Okay, just so we're clear, you're getting the word from a magazine, an American magazine, so American it has American in its name, "Scientific American." There, see.
The article's title pretty much gives it away. "Catastrophic Canadian Wildfire Is a Sign of Destruction to Come."
Okay, deep breath. Now, brace yourself:
"The intense wildfire that has forced thousands of people to evacuate Fort McMurray and surrounding areas in Alberta arrived early in the wildfire season, fueled by hot, windy weather. Scientists say big fires will ignite sooner and sooner in the year in the western U.S. and Canada as the snow pack continues to dwindle during warmer winters or dries out sooner during warmer springs, leaving terrain parched for more weeks of the year. In the American West a 1-degree Celsius rise in average temperature could increase the annual acreage burned by up to 600 percent in certain regions."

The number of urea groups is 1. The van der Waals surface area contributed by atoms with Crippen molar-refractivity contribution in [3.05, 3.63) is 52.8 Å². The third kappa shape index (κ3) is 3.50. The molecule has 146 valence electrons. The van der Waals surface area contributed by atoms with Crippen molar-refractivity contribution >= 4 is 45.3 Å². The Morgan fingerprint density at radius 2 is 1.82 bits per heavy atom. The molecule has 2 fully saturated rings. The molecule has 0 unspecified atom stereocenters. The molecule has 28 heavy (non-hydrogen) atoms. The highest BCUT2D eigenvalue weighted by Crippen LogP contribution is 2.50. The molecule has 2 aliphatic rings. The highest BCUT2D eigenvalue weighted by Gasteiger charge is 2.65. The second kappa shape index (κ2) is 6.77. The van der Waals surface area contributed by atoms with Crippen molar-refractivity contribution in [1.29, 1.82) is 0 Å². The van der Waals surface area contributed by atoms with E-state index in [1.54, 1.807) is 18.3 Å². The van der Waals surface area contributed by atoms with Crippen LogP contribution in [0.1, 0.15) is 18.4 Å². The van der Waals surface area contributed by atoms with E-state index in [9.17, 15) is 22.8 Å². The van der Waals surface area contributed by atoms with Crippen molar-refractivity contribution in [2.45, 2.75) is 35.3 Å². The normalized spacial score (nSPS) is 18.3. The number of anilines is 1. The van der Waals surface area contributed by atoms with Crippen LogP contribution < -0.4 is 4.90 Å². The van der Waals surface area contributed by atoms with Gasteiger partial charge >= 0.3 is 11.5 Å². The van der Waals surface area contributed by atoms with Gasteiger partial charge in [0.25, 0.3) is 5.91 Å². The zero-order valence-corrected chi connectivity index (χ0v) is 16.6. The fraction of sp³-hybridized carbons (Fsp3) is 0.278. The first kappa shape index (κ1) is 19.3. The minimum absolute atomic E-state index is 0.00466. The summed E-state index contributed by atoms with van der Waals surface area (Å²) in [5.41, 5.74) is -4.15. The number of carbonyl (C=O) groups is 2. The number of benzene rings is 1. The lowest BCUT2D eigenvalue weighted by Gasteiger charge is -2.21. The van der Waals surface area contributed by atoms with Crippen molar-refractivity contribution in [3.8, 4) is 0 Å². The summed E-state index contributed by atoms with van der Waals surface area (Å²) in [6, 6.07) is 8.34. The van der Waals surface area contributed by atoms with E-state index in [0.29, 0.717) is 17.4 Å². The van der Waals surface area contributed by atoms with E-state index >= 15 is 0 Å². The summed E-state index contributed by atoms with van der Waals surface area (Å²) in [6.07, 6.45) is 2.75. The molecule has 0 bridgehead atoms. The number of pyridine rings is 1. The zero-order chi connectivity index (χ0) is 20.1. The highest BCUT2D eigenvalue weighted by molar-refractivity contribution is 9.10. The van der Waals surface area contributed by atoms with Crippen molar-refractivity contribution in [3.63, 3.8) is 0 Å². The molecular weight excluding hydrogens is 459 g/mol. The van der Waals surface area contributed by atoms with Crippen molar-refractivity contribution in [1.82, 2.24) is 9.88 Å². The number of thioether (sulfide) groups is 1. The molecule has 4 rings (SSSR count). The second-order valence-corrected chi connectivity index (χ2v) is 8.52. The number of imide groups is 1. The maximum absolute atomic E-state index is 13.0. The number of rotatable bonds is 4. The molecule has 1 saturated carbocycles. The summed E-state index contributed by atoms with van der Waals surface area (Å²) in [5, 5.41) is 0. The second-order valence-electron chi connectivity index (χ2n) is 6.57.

Yes, and sorry to say but the industry that built Fort Mac into a city of 80,000 is a source of significant emissions of greenhouse gases that drive the climate change that played a role in the city's devastation.
Fortunately Canada has a federal government that is pledged to following science in all of its policies and planning which logically explains why it's so keen on ramping up production, transport and export of the highest carbon synthetic oil on the planet, Athabasca bitumen. I'll bet that prime ministerial heartthrob, Justin Trudeau, must have the most amazing science, real Donald Trump-grade stuff, backing him up on this decision. Maybe he'll share it with us. Maybe not.